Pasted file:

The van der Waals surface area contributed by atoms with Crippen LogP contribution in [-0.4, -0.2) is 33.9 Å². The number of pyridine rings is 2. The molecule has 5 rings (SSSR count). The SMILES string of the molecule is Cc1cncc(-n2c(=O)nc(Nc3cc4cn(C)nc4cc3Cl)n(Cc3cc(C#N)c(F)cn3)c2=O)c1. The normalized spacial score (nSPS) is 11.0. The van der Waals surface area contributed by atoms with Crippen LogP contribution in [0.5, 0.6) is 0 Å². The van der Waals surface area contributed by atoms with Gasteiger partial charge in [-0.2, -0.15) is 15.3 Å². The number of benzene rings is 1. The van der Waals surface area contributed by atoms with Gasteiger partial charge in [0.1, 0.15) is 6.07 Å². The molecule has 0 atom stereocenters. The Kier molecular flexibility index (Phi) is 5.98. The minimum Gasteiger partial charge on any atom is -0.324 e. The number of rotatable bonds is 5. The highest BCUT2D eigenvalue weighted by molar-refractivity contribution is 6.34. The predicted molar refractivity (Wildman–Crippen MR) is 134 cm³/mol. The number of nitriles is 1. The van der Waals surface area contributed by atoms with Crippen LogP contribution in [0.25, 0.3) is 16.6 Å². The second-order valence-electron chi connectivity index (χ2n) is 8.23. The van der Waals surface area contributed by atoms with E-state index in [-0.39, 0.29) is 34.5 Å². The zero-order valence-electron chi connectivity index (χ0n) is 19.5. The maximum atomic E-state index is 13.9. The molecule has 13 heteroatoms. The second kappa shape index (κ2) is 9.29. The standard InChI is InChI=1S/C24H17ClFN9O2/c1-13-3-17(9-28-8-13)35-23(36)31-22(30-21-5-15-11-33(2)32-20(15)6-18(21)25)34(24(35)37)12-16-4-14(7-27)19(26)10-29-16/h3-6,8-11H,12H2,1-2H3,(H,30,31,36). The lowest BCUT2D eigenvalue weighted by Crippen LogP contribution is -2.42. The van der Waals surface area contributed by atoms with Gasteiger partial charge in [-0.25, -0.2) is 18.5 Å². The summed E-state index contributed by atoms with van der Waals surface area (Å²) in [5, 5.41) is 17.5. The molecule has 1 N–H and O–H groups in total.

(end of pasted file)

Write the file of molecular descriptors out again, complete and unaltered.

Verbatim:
The van der Waals surface area contributed by atoms with Crippen LogP contribution in [-0.4, -0.2) is 33.9 Å². The number of pyridine rings is 2. The molecule has 5 rings (SSSR count). The SMILES string of the molecule is Cc1cncc(-n2c(=O)nc(Nc3cc4cn(C)nc4cc3Cl)n(Cc3cc(C#N)c(F)cn3)c2=O)c1. The normalized spacial score (nSPS) is 11.0. The van der Waals surface area contributed by atoms with Crippen LogP contribution in [0.5, 0.6) is 0 Å². The van der Waals surface area contributed by atoms with Gasteiger partial charge in [-0.2, -0.15) is 15.3 Å². The number of benzene rings is 1. The van der Waals surface area contributed by atoms with Gasteiger partial charge in [0.1, 0.15) is 6.07 Å². The molecule has 0 atom stereocenters. The Kier molecular flexibility index (Phi) is 5.98. The minimum Gasteiger partial charge on any atom is -0.324 e. The number of rotatable bonds is 5. The highest BCUT2D eigenvalue weighted by molar-refractivity contribution is 6.34. The predicted molar refractivity (Wildman–Crippen MR) is 134 cm³/mol. The number of nitriles is 1. The van der Waals surface area contributed by atoms with Crippen LogP contribution in [0.25, 0.3) is 16.6 Å². The second-order valence-electron chi connectivity index (χ2n) is 8.23. The van der Waals surface area contributed by atoms with E-state index in [-0.39, 0.29) is 34.5 Å². The zero-order valence-electron chi connectivity index (χ0n) is 19.5. The maximum atomic E-state index is 13.9. The molecule has 13 heteroatoms. The second kappa shape index (κ2) is 9.29. The standard InChI is InChI=1S/C24H17ClFN9O2/c1-13-3-17(9-28-8-13)35-23(36)31-22(30-21-5-15-11-33(2)32-20(15)6-18(21)25)34(24(35)37)12-16-4-14(7-27)19(26)10-29-16/h3-6,8-11H,12H2,1-2H3,(H,30,31,36). The lowest BCUT2D eigenvalue weighted by Crippen LogP contribution is -2.42. The van der Waals surface area contributed by atoms with Gasteiger partial charge in [-0.25, -0.2) is 18.5 Å². The summed E-state index contributed by atoms with van der Waals surface area (Å²) in [5, 5.41) is 17.5. The molecule has 1 N–H and O–H groups in total.